Seasonal adjustments, outer and inner


By Frank Wessling

Put away the summer clothes, dig out the sweaters and jackets, find the rake, change the furnace filter, even think about a trip to enjoy the colors of early fall in woodlands north of us. These are seasonal rituals of life in the Midwest. We do them because life moves, changes, is dynamic, not static.

The cycle of seasons is obvious in Iowa. No one misses it; everyone must conform to it.

Not so obvious is the seasonal cycle of Catholic religious life.

We all know about Sunday Mass, how important it is to regularly join others who share our faith in this act of worship. Going to church becomes a weekly ritual. But apart from the buildup to Christmas and a burst of attention on Ash Wednesday and Easter, do many of us let the seasonal changes projected in the Gospel affect us?


They don’t force their way into our lives as a snowstorm does. We have to listen and be open to hearing. When we do, Christmas is not simply a story about Jesus being born in Bethlehem. What we hear at this time in the liturgy of the Mass tunes us in to the longing of all humanity, to our own longing, to walk securely with God. We hear in so many ways that God has always been with us, but now we will see this more clearly in Jesus. Pay attention, pay careful attention, to him.

When we listen all the time we notice that Easter exists not by itself but only with Lent. It is the triumph of life only after the corruption of sin has been taken away by sacrifice. Showing up in church on Easter is not enough. We must do Lent first in order to do Easter. Anything less is just for show.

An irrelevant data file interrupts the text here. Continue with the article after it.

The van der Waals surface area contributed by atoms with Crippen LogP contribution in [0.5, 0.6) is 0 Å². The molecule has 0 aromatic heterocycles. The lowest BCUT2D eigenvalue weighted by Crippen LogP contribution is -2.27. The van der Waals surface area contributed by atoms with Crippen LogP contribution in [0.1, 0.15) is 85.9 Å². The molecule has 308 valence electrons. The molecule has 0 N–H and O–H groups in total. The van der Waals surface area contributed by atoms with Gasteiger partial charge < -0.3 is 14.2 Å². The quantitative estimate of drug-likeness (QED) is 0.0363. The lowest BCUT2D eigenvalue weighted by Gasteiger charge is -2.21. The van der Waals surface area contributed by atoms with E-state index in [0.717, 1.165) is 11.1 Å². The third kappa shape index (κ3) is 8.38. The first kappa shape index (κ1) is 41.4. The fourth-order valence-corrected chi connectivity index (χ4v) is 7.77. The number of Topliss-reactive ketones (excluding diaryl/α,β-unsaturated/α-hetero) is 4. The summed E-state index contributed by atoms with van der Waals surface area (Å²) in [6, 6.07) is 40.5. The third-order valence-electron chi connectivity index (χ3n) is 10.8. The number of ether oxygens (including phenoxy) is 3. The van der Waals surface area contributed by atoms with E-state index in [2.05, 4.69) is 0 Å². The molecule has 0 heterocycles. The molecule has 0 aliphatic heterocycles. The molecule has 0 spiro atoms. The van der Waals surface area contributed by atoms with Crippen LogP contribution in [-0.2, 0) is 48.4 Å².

And as we listen to the Gospel beyond Easter it dawns on us that we are now in the heart of the drama. Easter isn’t something that happened only to a historical Jesus in the past. It released the spirit of God so we can share in the intimate relationship of divine life. We can do what Jesus did as we join with others who believe in him. We become Christ, the anointed of God, led by the Spirit through history.

This sense of drama and seasonal emphasis may be missing for many Catholics because much of our religious formation focused on rules and rote prayer. We learned the externals of what good Catholics do and, for the most part, we try to do them. For most adults today the internal, personal life of faith pretty much came down to absorbing a sense of sin and what to do about it.

This is less true of young people, since the teaching and modeling of Catholicism in recent years has adopted a more biblical tone, with more emphasis on action in imitation of Jesus. The sense of sin is less the violating of rules or commands identified with the Church and more the violation of relationships and absence of love. These can still be spelled out in rules, but there is a clearer understanding that the point of sorrow and confession following these violations is reconciliation in the spirit of God.

Adults coming into the Church through the Rite of Christian Initiation of Adults (RCIA) tend to understand the seasonal cycle of Christian life and its relational character. Their instruction and formation usually begins about this time of year and closely follows the lectionary, the book of Scripture readings used for Mass. They often come to know the faith, and become engaged in its drama, better than cradle Catholics.

Of course that can always be remedied by all of us being more conscious and attentive at Mass. Why not make that a part of the seasonal adjustment we’re doing these days?

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